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Israel-Palestine war: With its fixer role in the limelight, Qatar eyes a full ceasefire

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Israel-Palestine war: With its fixer role in the limelight, Qatar eyes a full ceasefire

The conflict has shifted regional diplomacy in favour of Qatar, but Doha’s ties to Hamas are facing renewed scrutiny from some in Washington

Sean Mathews

Wed, 11/29/2023 – 19:03

A man carrying the body of a dead child in Gaza City, on 24 November 2023 (MEE/Mohammed al-Hajjar)

Brokering a permanent ceasefire between Israel and Hamas is emerging as the next big test for US ally Qatar, as the Gulf nation looks to cement its role as the Middle East’s go-to mediator and fend off criticism over its ties to Hamas. 

Qatar, along with Egypt, has taken the lead role in negotiating a temporary truce in Gaza to help release captives held by Hamas in exchange for Palestinian prisoners held by Israel.

The truce has also brought much-needed reprieve to Palestinians in the Strip and allowed some humanitarian aid to trickle in. 

This week, CIA director Bill Burns and the head of Israel’s Mossad spy agency, David Barnea, gathered in Doha with Egyptian intelligence officers and Qatar’s Prime Minister Sheikh Mohammed bin Abdulrahman al-Thani to discuss broadening the truce.

Announcing a one-day extension of the pause early on Thursday, Qatar’s foreign ministry spokesperson, Majed al-Ansari, said Doha’s ultimate aim was to work towards a permanent ceasefire. 


“Qatar is eyeing the big ball now,” Bader al-Saif, a professor at Kuwait University, told Middle East Eye.

“It wants to leverage the momentum of the prisoner exchange for something permanent and eventually move the conversation to talks on a two-state solution.”

‘It’s unlikely Hamas will leave Doha despite calls from some US lawmakers’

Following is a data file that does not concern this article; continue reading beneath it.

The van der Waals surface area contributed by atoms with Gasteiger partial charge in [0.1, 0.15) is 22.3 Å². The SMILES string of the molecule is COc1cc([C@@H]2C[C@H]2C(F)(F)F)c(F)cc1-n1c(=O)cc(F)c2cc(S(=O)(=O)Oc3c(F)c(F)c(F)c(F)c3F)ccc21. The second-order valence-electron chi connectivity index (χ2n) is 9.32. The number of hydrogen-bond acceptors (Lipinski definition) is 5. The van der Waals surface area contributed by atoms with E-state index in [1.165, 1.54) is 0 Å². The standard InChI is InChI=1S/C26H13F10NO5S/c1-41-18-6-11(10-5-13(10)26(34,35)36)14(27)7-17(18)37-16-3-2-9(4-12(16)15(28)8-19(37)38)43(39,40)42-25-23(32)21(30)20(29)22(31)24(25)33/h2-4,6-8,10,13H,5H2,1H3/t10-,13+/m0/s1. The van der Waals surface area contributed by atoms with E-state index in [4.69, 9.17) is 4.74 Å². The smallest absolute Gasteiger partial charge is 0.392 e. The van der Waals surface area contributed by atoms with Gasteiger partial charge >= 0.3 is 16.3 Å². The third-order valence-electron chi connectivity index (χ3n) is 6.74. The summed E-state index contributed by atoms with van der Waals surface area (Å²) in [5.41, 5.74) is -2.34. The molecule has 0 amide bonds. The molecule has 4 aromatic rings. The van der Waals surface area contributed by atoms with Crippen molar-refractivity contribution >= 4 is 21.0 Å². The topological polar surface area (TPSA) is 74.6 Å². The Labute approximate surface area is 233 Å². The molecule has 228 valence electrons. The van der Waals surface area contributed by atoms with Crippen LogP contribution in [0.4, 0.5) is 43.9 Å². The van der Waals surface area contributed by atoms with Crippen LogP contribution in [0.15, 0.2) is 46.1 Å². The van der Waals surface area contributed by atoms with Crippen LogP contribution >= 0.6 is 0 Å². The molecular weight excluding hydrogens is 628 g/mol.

– Azzam Tamimi, Hamas expert 

Several Israeli officials have publicly railed against a ceasefire, saying the current lull in fighting will end only when all hostages are released. Meanwhile, the US continues to publicly back Israel’s stated war aim of eliminating Hamas. 

For Qatar, sealing a ceasefire to the Israel-Palestine war would realise its ambitions as being the Middle East’s troubleshooter, allowing it to cement diplomatic gains in Gaza while fending off some criticism in the West over its ties to Hamas. 

The stakes couldn’t be higher. 


Follow Middle East Eye’s live coverage for the latest on the Israel-Palestine war


One of the world’s top producers of liquefied natural gas (LNG), Qatar has leveraged its wealth to punch above its weight in diplomacy, positioning itself as a broker beholden to no one, and a mediator willing to engage with fierce foes like Hamas and Israel.

That has helped Qatar salvage the fragile truce, like on Saturday when Qatari intelligence officials made an unusually public visit to Israel to troubleshoot the truce with Mossad agents.

Although Qatar maintains ties with Israel, and even hosts Israeli troops at a US base, such public visits are not usually publicised.

“I don’t think Israel wanted its main interlocutor to be Qatar but that’s the reality it has to deal with,” Kirsten Fontenrose, a former head of Gulf affairs at the White House, told MEE.

Qatar’s unique role has made it indispensable to the US, experts say.

‘Biden’s saviour’

“Qatar has come through as a saviour to the Biden administration time and again,” Fontenrose said. “The hostage deal has just cemented that role.”

Doha proved its ability to manoeuvre delicate diplomatic matters during the early days of Joe Biden’s presidency by helping Washington with its chaotic withdrawal from Afghanistan.


It became even more critical to the White House after Russia’s invasion of Ukraine, when the West looked for alternatives to Russian energy. It has also served as a backchannel for de-escalation talks with Iran.

In recognition of Qatar’s role, its ruler, Sheikh Tamim bin Hamad al-Thani, was the first Gulf leader to meet Biden at the White House. During the visit, he secured the designation last year of major non-Nato ally for his country. Qatar has splashed billions on US arms and is home to al-Udeid, the US’s largest military base in the region.

Thursday’s announcement that the truce was extended for an additional day also offered a brief reprieve to the Biden White House, as it struggles to thread the needle between unconditional support for Israel and concerns amongst a small but growing number of lawmakers in his party over the high civilian death toll in Gaza.

‘Qatar and Egypt are the only one’s who know who would be willing to work with the US and Israel once the fighting stops’